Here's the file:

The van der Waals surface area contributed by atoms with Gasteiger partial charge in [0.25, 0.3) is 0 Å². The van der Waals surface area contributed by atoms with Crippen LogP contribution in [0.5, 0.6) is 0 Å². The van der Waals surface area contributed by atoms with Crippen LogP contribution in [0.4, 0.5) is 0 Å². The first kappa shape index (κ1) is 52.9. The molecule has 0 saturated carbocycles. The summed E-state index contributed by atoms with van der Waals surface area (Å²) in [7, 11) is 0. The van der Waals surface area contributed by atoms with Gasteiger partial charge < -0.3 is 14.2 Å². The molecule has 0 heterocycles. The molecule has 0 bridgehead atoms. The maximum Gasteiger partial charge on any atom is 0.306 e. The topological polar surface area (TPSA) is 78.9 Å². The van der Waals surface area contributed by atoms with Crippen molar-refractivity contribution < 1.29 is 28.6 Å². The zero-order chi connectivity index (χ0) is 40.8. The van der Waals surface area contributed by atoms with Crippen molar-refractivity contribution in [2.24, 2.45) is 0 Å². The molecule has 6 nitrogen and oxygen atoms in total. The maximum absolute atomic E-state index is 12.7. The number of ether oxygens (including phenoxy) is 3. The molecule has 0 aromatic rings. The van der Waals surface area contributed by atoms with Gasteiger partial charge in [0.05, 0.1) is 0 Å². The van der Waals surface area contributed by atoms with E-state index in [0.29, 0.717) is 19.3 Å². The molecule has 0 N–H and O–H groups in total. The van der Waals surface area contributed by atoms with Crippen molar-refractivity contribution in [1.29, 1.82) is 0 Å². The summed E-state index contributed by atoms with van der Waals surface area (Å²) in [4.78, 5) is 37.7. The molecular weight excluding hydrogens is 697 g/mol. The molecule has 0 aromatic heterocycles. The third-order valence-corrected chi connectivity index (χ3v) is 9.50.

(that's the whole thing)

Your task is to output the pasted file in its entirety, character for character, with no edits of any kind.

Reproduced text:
The van der Waals surface area contributed by atoms with Gasteiger partial charge in [0.25, 0.3) is 0 Å². The van der Waals surface area contributed by atoms with Crippen LogP contribution in [0.5, 0.6) is 0 Å². The van der Waals surface area contributed by atoms with Crippen LogP contribution in [0.4, 0.5) is 0 Å². The first kappa shape index (κ1) is 52.9. The molecule has 0 saturated carbocycles. The summed E-state index contributed by atoms with van der Waals surface area (Å²) in [7, 11) is 0. The van der Waals surface area contributed by atoms with Gasteiger partial charge < -0.3 is 14.2 Å². The molecule has 0 heterocycles. The molecule has 0 bridgehead atoms. The maximum Gasteiger partial charge on any atom is 0.306 e. The topological polar surface area (TPSA) is 78.9 Å². The van der Waals surface area contributed by atoms with Crippen molar-refractivity contribution < 1.29 is 28.6 Å². The zero-order chi connectivity index (χ0) is 40.8. The van der Waals surface area contributed by atoms with Crippen molar-refractivity contribution in [2.24, 2.45) is 0 Å². The molecule has 6 nitrogen and oxygen atoms in total. The maximum absolute atomic E-state index is 12.7. The number of ether oxygens (including phenoxy) is 3. The molecule has 0 aromatic rings. The van der Waals surface area contributed by atoms with Gasteiger partial charge in [0.05, 0.1) is 0 Å². The van der Waals surface area contributed by atoms with E-state index in [0.29, 0.717) is 19.3 Å². The molecule has 0 N–H and O–H groups in total. The van der Waals surface area contributed by atoms with Crippen molar-refractivity contribution in [1.29, 1.82) is 0 Å². The summed E-state index contributed by atoms with van der Waals surface area (Å²) in [4.78, 5) is 37.7. The molecular weight excluding hydrogens is 697 g/mol. The molecule has 0 aromatic heterocycles. The third-order valence-corrected chi connectivity index (χ3v) is 9.50.